Wilhelm Conrad Röntgen was born on March 27, 1845, at Lennep in the Lower Rhine Province of Germany, as the only child of a merchant in, and manufacturer of, cloth. His mother was Charlotte Constanze Frowein of Amsterdam, a member of an old Lennep family which had settled in Amsterdam.
When he was three years old, his family moved to Apeldoorn in The Netherlands, where he went to the Institute of Martinus Herman van Doorn, a boarding school. He did not show any special aptitude, but showed a love of nature and was fond of roaming in the open country and forests. He was especially apt at making mechanical contrivances, a characteristic which remained with him also in later life.
Röntgen’s first work was published in 1870, dealing with the specific heats of gases, followed a few years later by a paper on the thermal conductivity of crystals.
Among other problems he studied were the electrical and other characteristics of quartz; the influence of pressure on the refractive indices of various fluids; the modification of the planes of polarised light by electromagnetic influences; the variations in the functions of the temperature and the compressibility of water and other fluids; the phenomena accompanying the spreading of oil drops on water.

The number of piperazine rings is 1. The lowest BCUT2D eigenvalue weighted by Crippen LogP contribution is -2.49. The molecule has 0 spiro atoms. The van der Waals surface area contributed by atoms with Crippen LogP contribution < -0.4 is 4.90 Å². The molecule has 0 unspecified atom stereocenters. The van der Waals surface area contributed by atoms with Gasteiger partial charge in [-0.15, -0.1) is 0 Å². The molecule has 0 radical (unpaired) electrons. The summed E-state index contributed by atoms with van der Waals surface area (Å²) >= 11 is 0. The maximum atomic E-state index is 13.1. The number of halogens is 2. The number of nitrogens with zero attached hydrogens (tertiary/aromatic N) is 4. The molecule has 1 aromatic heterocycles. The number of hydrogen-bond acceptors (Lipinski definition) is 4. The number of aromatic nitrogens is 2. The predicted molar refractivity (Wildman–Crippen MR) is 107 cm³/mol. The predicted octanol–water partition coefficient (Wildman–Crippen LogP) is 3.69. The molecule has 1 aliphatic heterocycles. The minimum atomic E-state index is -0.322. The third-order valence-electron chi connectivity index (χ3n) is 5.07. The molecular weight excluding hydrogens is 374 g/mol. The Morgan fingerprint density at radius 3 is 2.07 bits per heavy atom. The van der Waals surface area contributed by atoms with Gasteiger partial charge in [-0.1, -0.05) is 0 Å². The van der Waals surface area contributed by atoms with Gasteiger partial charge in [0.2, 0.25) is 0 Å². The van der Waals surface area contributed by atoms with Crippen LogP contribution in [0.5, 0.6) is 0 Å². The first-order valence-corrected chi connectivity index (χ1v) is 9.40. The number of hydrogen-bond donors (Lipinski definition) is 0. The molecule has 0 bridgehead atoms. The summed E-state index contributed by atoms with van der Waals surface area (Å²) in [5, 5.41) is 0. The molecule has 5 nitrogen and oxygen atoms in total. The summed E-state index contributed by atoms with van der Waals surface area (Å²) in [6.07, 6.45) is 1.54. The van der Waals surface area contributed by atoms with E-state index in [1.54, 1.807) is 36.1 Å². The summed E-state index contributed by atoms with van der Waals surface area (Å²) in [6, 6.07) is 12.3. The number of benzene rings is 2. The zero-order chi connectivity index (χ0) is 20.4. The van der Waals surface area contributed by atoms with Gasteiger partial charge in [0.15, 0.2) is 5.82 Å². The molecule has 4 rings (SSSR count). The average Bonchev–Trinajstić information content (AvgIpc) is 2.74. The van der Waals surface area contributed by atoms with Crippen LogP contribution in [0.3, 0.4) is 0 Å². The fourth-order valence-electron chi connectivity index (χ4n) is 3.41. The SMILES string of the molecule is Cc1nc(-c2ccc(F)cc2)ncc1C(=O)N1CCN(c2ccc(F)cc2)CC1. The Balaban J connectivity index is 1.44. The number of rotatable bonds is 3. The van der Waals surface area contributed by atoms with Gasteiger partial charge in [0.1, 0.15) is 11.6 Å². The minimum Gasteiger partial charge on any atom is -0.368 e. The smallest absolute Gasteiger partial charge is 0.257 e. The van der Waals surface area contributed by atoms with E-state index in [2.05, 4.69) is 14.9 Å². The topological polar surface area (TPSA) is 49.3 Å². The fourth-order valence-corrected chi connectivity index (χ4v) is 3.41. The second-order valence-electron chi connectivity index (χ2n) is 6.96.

Röntgen’s name, however, is chiefly associated with his discovery of the rays that he called X-rays. In 1895 he was studying the phenomena accompanying the passage of an electric current through a gas of extremely low pressure.
He was awarded a Nobel Prize in Physics 1901 in recognition of the extraordinary services he has rendered by the discovery of the remarkable rays subsequently named after him. In 1895, Wilhelm Röntgen studied cathode radiation, which occurs when an electrical charge is applied to two metal plates inside a glass tube filled with rarefied gas.
Although the apparatus was screened off, he noticed a faint light on light-sensitive screens that happened to be close by. Further investigations revealed that this was caused by a penetrating, previously unknown type of radiation. X-ray radiation became a powerful tool for physical experiments and examining the body's interior.
According to nobelprize